Easter lunch at my parents’ place means gnocchi. This tradition certainly makes me a happy daughter! My mom’s gnocchi and tomato sauce is amazing. While I always help out – we all have our jobs when it comes to making gnocchi for a gazillion people* – this year, I tried to document the gnocchi making process just in case some readers are interested in learning how to make it.
This isn’t a definite recipe. With much of my mom’s cooking (and recipes), you just “have to feel it”. This makes learning a bit of a challenge, I have to say, but I’ve gotten better at figuring out what “feels” right, and I’m sure you will too!
1. Boil a bunch of potatoes with the peels on for a bunch of minutes so they soften.
2. Drain the potatoes, peel them, and smoosh them in one of these potato press gadgets. (You can also use a food mill, but mom recently told me that she likes the results from the potato press better than the food mill.)
3. Spread the grated/smooshed potatoes onto a clean tea towel and let them cool.
4. Once cool, put the grated potatoes onto the counter, crack two eggs on top of them, and spread a bunch of flour around the pile of potatoes.
5. Gather these ingredients together, then knead, knead, knead, and knead some more. The consistency has to be “just right” so “feel” the dough and stop kneading once the texture is good. If the dough is too soft, the gnocchi will lose its shape. If it’s too hard, it’ll be tough to eat. Like I said, the dough should “feel right”. Good luck!
6. Once the dough has been formed, break off small bits, and roll the dough into long dough snakes.
7. Cut 1-inch-ish pieces from the dough snakes. Flour the pieces as you go, so they don’t stick together.
8. Spread all the pieces out on a large, clean tablecloth** and sprinkle flour over top the pieces.
9. If you want to be fancy, invest in one of these inexpensive wood gnocchi rollers. Roll individual pieces of dough quickly down the wood gadget. While the gnocchi is delicious without this step, the rolled gnocchi is amazing because the newly formed ridges catch the sauce, and the little hole/space in the gnocchi holds sauce really.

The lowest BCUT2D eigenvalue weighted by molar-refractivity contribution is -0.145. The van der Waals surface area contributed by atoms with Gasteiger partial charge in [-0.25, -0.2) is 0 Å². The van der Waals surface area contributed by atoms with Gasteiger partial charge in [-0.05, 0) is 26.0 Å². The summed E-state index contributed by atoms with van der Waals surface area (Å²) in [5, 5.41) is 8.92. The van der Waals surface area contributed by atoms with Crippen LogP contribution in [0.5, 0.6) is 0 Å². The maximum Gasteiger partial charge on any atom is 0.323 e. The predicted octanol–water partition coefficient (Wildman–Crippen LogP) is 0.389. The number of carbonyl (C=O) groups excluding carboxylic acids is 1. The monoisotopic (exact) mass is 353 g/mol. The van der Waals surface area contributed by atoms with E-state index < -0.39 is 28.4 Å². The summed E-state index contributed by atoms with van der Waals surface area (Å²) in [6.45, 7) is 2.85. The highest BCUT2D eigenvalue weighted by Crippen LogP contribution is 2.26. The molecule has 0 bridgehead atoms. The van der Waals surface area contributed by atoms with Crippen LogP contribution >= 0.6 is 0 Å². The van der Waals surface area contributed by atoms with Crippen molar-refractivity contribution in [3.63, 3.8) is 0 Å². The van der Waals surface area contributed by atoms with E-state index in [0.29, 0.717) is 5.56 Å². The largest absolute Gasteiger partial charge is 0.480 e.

10. Take a moment to step back and admire your rolling work.
11. To cook the gnocchi, boil a pot of water. Once the water is boiling, add a bunch of gnocchi. The gnocchi are ready once they float to the top of the water and the water is boiling slightly again. Scoop them out, drain them, then add them to a bowl of sauce. By rolling them around in sauce right away, the gnocchi won’t stick together.
12. When you’re ready to serve, call out “tutti a tavola” just like Lidia Bastianich (and a lot of Italian people!). The expression is Italian for “everyone to the table”, which signals to your guests that it’s time to eat, and they should hurry up so they don’t keep everyone waiting.
Unfortunately, I didn’t take a photo of the final product, but trust me, it was delicious, and the sauce worked beautifully with the rolled gnocchi.¬† (I was definitely more concerned about eating than taking photos once my plate of gnocchi was in front of me.)
*this year, there were only 6 of us, but mom must have made about 20 servings worth because a few of us like to have seconds and there’s always a bunch to share for leftovers
**The tablecloth is an essential part in our process. It might seem unusual, but it’s our tradition. The pieces might stick to a counter, but they don’t stick to a tablecloth.
Thanks, Mom, for letting me capture you in action!